At that time, Roosevelt had not indicated publicly whether he wished to seek a 4th precedential term and had not discussed this question with any of his advisors. Moreover, with the “most destructive military struggle in history approaching its climax, there was no one in the White House, or his party, or the whole of political Washington, who dared stand before him in the early months of 1944 and ask face-to-face for a clear answer to the question of whether he could contemplate stepping down” (p.3). The hard if unspoken political truth was that Roosevelt was the Democratic party’s only hope to retain the White House. There was no viable successor in the party’s ranks. But his re-election was far from assured, and public airing of concerns about his health would be unhelpful to say the least in his  re-election bid. Roosevelt did not make his actual decision to run until just weeks before the 1944 Democratic National Convention in Chicago.

At the convention, Roosevelt’s then vice-president, Henry Wallace, and his counselors Harry Hopkins, and Jimmy Byrnes jockeyed for the vice-presidential nomination, along with William Douglas, already a Supreme Court justice at age 45. There’s no indication that Senator Harry S. Truman actively sought to be Roosevelt’s running mate. Lelyveld writes that it is tribute to FDR’s “wiliness” that the notion has persisted over the years that he was “only fleetingly engaged in the selection” of his 1944 vice-president and that he was “simply oblivious when it came to the larger question of succession” (p.172). To the contrary, although he may not have used the used the word “succession” in connection with his vice-presidential choice, Roosevelt “cared enough about qualifications for the presidency to eliminate Wallace as a possibility and keep Byrnes’s hopes alive to the last moment, when, for the sake of party unity, he returned to Harry Truman as the safe choice” (p.172-73).

Having settled upon Truman as his running mate, Roosevelt indicated that he did not want to campaign as usual because the war was too important. But campaign he did, and Lelyveld shows how hard he campaigned – and how hard it was for him given his deteriorating health, which aggravated his mobility problems. The outcome was in doubt up until Election Day, but Roosevelt was resoundingly reelected to a fourth presidential term. The president could then turn his full attention to the war effort, focusing both upon how the war would be won and how the peace would be structured. Roosevelt’s foremost priority was structuring the peace; the details on winning the war were largely left to his staff and to the military commanders in the field.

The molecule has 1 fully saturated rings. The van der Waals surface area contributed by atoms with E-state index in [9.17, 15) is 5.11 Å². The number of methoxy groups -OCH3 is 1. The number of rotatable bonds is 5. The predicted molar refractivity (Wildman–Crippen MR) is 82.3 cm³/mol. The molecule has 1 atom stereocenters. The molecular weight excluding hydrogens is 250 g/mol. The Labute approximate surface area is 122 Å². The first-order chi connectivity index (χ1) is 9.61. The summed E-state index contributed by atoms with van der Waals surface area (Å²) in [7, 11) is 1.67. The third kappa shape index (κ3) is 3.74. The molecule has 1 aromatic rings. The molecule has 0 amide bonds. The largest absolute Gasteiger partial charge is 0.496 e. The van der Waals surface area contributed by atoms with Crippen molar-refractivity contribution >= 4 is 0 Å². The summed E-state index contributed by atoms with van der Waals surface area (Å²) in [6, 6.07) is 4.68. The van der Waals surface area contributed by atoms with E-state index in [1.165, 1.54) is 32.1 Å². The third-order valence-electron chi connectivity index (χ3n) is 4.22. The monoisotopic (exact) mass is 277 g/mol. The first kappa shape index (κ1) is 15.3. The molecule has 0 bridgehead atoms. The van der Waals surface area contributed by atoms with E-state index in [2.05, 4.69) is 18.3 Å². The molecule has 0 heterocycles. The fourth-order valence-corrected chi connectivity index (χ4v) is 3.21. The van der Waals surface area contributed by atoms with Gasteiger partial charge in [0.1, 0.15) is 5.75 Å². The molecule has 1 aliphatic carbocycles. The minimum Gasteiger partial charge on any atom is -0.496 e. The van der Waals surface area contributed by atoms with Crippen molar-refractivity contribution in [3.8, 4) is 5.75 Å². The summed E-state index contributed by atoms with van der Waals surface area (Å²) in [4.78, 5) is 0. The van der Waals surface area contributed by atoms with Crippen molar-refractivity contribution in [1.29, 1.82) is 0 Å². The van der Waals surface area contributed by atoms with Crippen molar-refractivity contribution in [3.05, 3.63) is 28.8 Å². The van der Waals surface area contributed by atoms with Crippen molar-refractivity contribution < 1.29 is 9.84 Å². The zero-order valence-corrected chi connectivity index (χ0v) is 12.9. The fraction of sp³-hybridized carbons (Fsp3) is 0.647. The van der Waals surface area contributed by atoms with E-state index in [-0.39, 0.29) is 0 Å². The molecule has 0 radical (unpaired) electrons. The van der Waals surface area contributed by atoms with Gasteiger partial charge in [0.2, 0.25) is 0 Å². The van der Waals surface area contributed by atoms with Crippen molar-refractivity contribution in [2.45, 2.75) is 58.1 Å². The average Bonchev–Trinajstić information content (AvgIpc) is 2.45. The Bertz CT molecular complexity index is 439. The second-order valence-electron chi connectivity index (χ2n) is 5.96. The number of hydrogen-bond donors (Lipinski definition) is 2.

Roosevelt badly wanted to avoid the mistakes that Woodrow Wilson had made after World War I. He was putting together the pieces of an organization already referred to as the United Nations and fervently sought  the participation and support of his war ally, the Soviet Union. He also wanted Soviet support for the war against Japan in the Pacific after the Nazi surrender, and for an independent and democratic Poland. In pursuit of these objectives, Roosevelt agreed to travel over 10,000 arduous miles to Yalta, to meet in February 1945 with Stalin and Churchill.

In Roosevelt’s mind, Stalin  was by then both the key to victory on the battlefield and for a lasting peace afterwards — and he was, in Roosevelt’s phrase, “get-at-able” (p.28) with the right doses of the legendary Roosevelt charm.   Roosevelt had begun his serious courtship of the Soviet leader at their first meeting in Teheran in December 1943.  His fixation on Stalin, “crossing over now and then into realms of fantasy” (p.28), continued at Yalta. Lelyveld’s treatment of Roosevelt at Yalta covers similar ground to that in Michael Dobbs’ Six Months That Shook the World, reviewed here in April 2015. In Lelyveld’s account, as in that of Dobbs, a mentally and physical exhausted Roosevelt at Yalta ignored the briefing books his staff prepared for him and relied instead upon improvisation and his political instincts, fully confident that he could win over Stalin by force of personality.

According to cardiologist Bruenn’s memoir, published a quarter of a century later, early in the conference Roosevelt showed worrying signs of oxygen deficiency in his blood. His habitually high blood pressure readings revealed a dangerous condition, pulsus alternans, in which every second heartbeat was weaker than the preceding one, a “warning signal from an overworked heart” (p.270).   Dr. Bruenn ordered Roosevelt to curtail his activities in the midst of the conference. Churchill’s physician, Lord Moran, wrote that Roosevelt had “all the symptoms of hardening of arteries in the brain” during the conference and gave the president “only a few months to live” (p.270-71). Churchill himself commented that his wartime ally “really was a pale reflection almost throughout” (p.270) the Yalta conference.